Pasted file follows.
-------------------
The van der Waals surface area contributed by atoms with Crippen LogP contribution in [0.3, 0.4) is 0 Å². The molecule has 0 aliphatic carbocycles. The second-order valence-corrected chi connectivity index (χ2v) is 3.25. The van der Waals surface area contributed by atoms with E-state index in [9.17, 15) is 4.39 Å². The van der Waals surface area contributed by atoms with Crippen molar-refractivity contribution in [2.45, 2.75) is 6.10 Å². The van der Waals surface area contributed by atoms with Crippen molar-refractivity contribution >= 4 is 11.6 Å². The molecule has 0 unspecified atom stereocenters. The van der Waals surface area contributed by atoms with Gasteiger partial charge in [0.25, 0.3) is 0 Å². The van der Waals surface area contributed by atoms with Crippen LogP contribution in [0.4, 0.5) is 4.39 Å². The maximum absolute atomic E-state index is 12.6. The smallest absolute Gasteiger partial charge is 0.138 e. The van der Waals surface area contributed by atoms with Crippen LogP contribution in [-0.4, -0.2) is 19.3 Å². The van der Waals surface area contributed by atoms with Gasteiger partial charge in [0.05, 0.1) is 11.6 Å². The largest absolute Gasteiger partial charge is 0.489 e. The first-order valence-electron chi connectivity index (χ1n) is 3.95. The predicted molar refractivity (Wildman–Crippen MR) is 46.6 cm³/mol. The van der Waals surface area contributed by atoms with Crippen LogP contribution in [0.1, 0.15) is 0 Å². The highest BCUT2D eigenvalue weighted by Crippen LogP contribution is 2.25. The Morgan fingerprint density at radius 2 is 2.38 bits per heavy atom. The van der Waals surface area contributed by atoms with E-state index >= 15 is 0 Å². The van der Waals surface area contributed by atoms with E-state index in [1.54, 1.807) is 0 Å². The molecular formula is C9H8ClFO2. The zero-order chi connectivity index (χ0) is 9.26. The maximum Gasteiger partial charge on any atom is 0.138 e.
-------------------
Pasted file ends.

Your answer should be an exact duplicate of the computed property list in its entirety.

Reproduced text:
The van der Waals surface area contributed by atoms with Crippen LogP contribution in [0.3, 0.4) is 0 Å². The molecule has 0 aliphatic carbocycles. The second-order valence-corrected chi connectivity index (χ2v) is 3.25. The van der Waals surface area contributed by atoms with E-state index in [9.17, 15) is 4.39 Å². The van der Waals surface area contributed by atoms with Crippen molar-refractivity contribution in [2.45, 2.75) is 6.10 Å². The van der Waals surface area contributed by atoms with Crippen molar-refractivity contribution >= 4 is 11.6 Å². The molecule has 0 unspecified atom stereocenters. The van der Waals surface area contributed by atoms with Gasteiger partial charge in [0.25, 0.3) is 0 Å². The van der Waals surface area contributed by atoms with Crippen LogP contribution in [0.4, 0.5) is 4.39 Å². The maximum absolute atomic E-state index is 12.6. The smallest absolute Gasteiger partial charge is 0.138 e. The van der Waals surface area contributed by atoms with Crippen LogP contribution in [-0.4, -0.2) is 19.3 Å². The van der Waals surface area contributed by atoms with Gasteiger partial charge in [0.05, 0.1) is 11.6 Å². The largest absolute Gasteiger partial charge is 0.489 e. The first-order valence-electron chi connectivity index (χ1n) is 3.95. The predicted molar refractivity (Wildman–Crippen MR) is 46.6 cm³/mol. The van der Waals surface area contributed by atoms with Crippen LogP contribution in [0.1, 0.15) is 0 Å². The highest BCUT2D eigenvalue weighted by Crippen LogP contribution is 2.25. The Morgan fingerprint density at radius 2 is 2.38 bits per heavy atom. The van der Waals surface area contributed by atoms with E-state index >= 15 is 0 Å². The van der Waals surface area contributed by atoms with E-state index in [1.54, 1.807) is 0 Å². The molecular formula is C9H8ClFO2. The zero-order chi connectivity index (χ0) is 9.26. The maximum Gasteiger partial charge on any atom is 0.138 e.